Internet Shakespeare Editions

Author: William Shakespeare
Not Peer Reviewed

The Merry Wives of Windsor (Quarto 1, 1602)

A pleasaunt Comedie, of
Fen. Married to me, nay sir neuer storme,
2651.40Tis done sir now, and cannot be vndone.
Ford: I faith M. Page neuer chafe your selfe,
She hath made her choise wheras her hart was fixt,
Then tis in vaine for you to storme or fret.
Fal. I am glad yet that your arrow hath glanced
2717.1Mi. For. Come mistris Page, Ile be bold with you,
Tis pitie to part loue that is so true.
Mis. Pa. Altho that I haue missed in my intent,
Yet I am glad my husbands match was crossed,
2717.5Here M. Fenton, take her, and God giue thee ioy.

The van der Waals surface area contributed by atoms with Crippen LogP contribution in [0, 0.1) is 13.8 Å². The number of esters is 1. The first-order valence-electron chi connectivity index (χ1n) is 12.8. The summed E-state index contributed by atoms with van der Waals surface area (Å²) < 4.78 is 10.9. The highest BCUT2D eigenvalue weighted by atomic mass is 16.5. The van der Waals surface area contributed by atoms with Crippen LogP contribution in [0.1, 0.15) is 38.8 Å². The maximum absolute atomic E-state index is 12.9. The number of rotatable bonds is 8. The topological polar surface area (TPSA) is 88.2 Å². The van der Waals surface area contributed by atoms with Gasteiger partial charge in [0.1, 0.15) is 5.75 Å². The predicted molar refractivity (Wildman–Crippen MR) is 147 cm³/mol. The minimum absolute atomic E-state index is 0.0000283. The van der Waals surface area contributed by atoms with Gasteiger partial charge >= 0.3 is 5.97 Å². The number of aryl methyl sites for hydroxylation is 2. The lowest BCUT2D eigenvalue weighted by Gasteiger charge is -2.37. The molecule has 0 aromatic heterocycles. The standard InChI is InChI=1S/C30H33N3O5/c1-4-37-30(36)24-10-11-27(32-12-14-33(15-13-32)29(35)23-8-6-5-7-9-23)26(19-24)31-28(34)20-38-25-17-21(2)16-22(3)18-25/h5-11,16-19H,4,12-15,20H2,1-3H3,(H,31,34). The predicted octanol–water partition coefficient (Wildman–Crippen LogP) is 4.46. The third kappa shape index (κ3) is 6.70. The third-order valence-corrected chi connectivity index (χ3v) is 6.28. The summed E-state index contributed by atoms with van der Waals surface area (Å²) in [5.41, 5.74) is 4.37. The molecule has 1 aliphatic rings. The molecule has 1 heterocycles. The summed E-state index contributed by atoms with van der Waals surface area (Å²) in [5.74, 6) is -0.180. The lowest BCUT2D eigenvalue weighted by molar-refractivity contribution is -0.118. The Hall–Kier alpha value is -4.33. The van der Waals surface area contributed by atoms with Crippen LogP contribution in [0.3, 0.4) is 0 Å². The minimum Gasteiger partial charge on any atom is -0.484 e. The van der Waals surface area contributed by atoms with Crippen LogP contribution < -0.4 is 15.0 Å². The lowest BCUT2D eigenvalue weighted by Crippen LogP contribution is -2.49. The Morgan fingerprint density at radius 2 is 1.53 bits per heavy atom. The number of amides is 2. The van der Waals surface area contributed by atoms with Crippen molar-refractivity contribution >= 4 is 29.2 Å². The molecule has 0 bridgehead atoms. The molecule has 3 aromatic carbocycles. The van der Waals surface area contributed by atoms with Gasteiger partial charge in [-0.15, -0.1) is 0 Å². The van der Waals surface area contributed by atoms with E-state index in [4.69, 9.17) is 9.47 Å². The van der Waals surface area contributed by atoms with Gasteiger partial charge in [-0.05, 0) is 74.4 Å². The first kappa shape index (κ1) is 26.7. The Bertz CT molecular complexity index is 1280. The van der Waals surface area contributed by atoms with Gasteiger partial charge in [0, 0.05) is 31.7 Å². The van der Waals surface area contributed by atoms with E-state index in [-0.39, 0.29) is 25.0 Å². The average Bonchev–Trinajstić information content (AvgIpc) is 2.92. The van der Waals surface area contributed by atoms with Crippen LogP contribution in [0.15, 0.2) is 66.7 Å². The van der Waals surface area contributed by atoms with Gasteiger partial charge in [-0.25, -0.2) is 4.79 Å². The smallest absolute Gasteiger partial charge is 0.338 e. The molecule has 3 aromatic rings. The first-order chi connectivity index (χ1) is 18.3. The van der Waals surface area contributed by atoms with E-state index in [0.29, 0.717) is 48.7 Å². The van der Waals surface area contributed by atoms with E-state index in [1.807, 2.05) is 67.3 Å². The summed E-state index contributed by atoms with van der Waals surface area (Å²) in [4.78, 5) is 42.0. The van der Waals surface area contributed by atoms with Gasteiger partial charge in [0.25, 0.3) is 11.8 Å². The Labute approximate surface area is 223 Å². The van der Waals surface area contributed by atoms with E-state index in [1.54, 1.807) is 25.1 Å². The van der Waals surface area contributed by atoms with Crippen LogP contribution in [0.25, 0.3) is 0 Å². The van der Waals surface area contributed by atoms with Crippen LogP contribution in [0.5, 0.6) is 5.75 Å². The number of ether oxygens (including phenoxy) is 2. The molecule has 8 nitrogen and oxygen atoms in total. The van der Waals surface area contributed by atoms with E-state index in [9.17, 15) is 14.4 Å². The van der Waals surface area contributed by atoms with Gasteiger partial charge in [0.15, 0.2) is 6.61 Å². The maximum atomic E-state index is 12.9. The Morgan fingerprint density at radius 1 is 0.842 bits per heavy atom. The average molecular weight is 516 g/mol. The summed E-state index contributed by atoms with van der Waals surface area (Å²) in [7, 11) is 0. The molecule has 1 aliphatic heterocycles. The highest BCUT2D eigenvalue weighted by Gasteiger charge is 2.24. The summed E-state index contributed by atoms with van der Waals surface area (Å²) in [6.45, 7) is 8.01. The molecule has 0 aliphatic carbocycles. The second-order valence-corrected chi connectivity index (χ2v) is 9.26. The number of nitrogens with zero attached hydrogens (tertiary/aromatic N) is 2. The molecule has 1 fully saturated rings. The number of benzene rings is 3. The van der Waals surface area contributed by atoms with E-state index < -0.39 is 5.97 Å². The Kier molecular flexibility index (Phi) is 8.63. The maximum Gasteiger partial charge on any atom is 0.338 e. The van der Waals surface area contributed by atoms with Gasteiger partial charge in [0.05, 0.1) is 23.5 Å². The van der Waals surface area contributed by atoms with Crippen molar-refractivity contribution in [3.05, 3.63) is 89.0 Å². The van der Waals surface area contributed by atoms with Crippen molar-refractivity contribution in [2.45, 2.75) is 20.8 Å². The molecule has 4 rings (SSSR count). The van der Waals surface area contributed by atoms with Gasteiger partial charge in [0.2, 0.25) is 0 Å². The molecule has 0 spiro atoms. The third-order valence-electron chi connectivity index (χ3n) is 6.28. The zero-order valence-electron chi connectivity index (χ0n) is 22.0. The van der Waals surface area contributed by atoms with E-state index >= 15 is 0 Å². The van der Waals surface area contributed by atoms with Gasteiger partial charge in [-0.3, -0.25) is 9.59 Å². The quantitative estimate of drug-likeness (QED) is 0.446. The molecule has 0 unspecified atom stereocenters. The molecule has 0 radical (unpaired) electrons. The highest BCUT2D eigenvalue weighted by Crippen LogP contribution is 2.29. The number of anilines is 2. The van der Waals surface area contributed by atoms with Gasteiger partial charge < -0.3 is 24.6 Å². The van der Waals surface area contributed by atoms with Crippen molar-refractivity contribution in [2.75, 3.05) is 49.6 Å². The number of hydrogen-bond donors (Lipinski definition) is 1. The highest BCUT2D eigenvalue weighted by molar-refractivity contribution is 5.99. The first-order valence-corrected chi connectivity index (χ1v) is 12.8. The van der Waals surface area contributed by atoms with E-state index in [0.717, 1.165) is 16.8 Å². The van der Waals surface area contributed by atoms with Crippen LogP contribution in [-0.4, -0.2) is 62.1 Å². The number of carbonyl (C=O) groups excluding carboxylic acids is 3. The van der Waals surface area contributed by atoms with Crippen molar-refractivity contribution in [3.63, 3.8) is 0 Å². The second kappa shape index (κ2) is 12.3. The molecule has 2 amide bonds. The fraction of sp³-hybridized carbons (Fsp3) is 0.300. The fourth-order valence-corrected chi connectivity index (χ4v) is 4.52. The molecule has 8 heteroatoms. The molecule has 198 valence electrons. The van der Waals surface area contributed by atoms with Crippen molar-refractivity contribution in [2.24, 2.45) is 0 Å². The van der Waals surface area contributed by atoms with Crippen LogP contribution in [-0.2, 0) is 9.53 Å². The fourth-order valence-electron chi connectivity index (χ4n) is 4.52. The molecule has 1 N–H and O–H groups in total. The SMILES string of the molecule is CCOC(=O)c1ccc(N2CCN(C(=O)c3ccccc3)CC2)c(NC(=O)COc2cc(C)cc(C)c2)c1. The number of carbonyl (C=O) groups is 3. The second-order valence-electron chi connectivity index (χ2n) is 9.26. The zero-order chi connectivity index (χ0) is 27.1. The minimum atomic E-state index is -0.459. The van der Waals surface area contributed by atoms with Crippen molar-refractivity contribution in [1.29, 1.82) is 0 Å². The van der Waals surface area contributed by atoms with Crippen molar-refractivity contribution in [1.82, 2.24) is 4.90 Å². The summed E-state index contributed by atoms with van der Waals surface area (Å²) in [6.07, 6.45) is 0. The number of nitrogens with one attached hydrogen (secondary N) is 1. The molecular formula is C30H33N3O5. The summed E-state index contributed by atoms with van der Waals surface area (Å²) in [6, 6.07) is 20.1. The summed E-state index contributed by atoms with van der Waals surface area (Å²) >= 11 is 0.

Sir Hu: Come M. Page, you must needs agree.
Fo. I yfaith sir come, you see your wife is wel plea-
Pa. I cannot tel, and yet my hart's well eased,
And yet it doth me good the Doctor missed.
2717.10Come hither Fenton, and come hither daughter,
Go too you might haue stai'd for my good will,
But since your choise is made of one you loue,
Here take her Fenton, & both happie proue.
Sir Hu. I wil also dance & eat plums at your wed-
2717.15Ford. All parties pleased, now let vs in to feast,
And laugh at Slender, and the Doctors ieast.
He hath got the maiden, each of you a boy
To waite vpon you, so God giue you ioy,
And sir Iohn Falstaffe now shal you keep your word,
For Brooke this night shall lye with mistris Ford.

Exit omnes.